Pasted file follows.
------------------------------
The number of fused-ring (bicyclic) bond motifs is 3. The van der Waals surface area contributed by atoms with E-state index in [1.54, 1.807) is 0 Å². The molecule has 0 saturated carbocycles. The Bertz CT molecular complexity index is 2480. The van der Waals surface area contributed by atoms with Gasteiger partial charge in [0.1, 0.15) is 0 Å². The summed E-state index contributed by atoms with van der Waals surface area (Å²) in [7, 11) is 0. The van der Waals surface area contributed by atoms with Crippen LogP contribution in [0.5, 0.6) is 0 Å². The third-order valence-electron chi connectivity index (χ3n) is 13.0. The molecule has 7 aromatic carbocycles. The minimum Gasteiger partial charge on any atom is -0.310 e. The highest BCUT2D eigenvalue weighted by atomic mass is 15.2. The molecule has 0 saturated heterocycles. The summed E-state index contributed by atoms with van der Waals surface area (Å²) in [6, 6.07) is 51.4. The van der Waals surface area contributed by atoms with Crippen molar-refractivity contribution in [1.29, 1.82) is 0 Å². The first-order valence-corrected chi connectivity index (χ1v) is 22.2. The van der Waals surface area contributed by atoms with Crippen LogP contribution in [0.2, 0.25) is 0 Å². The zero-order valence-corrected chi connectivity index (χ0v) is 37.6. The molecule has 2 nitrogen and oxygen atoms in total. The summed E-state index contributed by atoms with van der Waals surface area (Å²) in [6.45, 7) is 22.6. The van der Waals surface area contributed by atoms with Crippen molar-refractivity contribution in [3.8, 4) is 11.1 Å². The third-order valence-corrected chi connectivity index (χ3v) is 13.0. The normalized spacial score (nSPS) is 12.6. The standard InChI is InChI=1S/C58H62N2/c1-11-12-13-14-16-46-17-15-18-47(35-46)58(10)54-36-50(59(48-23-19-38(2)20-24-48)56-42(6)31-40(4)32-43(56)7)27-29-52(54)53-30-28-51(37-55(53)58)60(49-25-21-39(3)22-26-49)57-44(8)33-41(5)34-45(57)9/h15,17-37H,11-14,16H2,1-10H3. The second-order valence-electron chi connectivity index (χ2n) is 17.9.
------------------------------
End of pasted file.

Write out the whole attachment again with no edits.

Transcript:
The number of fused-ring (bicyclic) bond motifs is 3. The van der Waals surface area contributed by atoms with E-state index in [1.54, 1.807) is 0 Å². The molecule has 0 saturated carbocycles. The Bertz CT molecular complexity index is 2480. The van der Waals surface area contributed by atoms with Gasteiger partial charge in [0.1, 0.15) is 0 Å². The summed E-state index contributed by atoms with van der Waals surface area (Å²) in [7, 11) is 0. The van der Waals surface area contributed by atoms with Crippen LogP contribution in [0.5, 0.6) is 0 Å². The third-order valence-electron chi connectivity index (χ3n) is 13.0. The molecule has 7 aromatic carbocycles. The minimum Gasteiger partial charge on any atom is -0.310 e. The highest BCUT2D eigenvalue weighted by atomic mass is 15.2. The molecule has 0 saturated heterocycles. The summed E-state index contributed by atoms with van der Waals surface area (Å²) in [6, 6.07) is 51.4. The van der Waals surface area contributed by atoms with Crippen molar-refractivity contribution in [1.29, 1.82) is 0 Å². The first-order valence-corrected chi connectivity index (χ1v) is 22.2. The van der Waals surface area contributed by atoms with Crippen LogP contribution in [0.2, 0.25) is 0 Å². The zero-order valence-corrected chi connectivity index (χ0v) is 37.6. The molecule has 2 nitrogen and oxygen atoms in total. The summed E-state index contributed by atoms with van der Waals surface area (Å²) in [6.45, 7) is 22.6. The van der Waals surface area contributed by atoms with Crippen molar-refractivity contribution in [3.8, 4) is 11.1 Å². The third-order valence-corrected chi connectivity index (χ3v) is 13.0. The normalized spacial score (nSPS) is 12.6. The standard InChI is InChI=1S/C58H62N2/c1-11-12-13-14-16-46-17-15-18-47(35-46)58(10)54-36-50(59(48-23-19-38(2)20-24-48)56-42(6)31-40(4)32-43(56)7)27-29-52(54)53-30-28-51(37-55(53)58)60(49-25-21-39(3)22-26-49)57-44(8)33-41(5)34-45(57)9/h15,17-37H,11-14,16H2,1-10H3. The second-order valence-electron chi connectivity index (χ2n) is 17.9.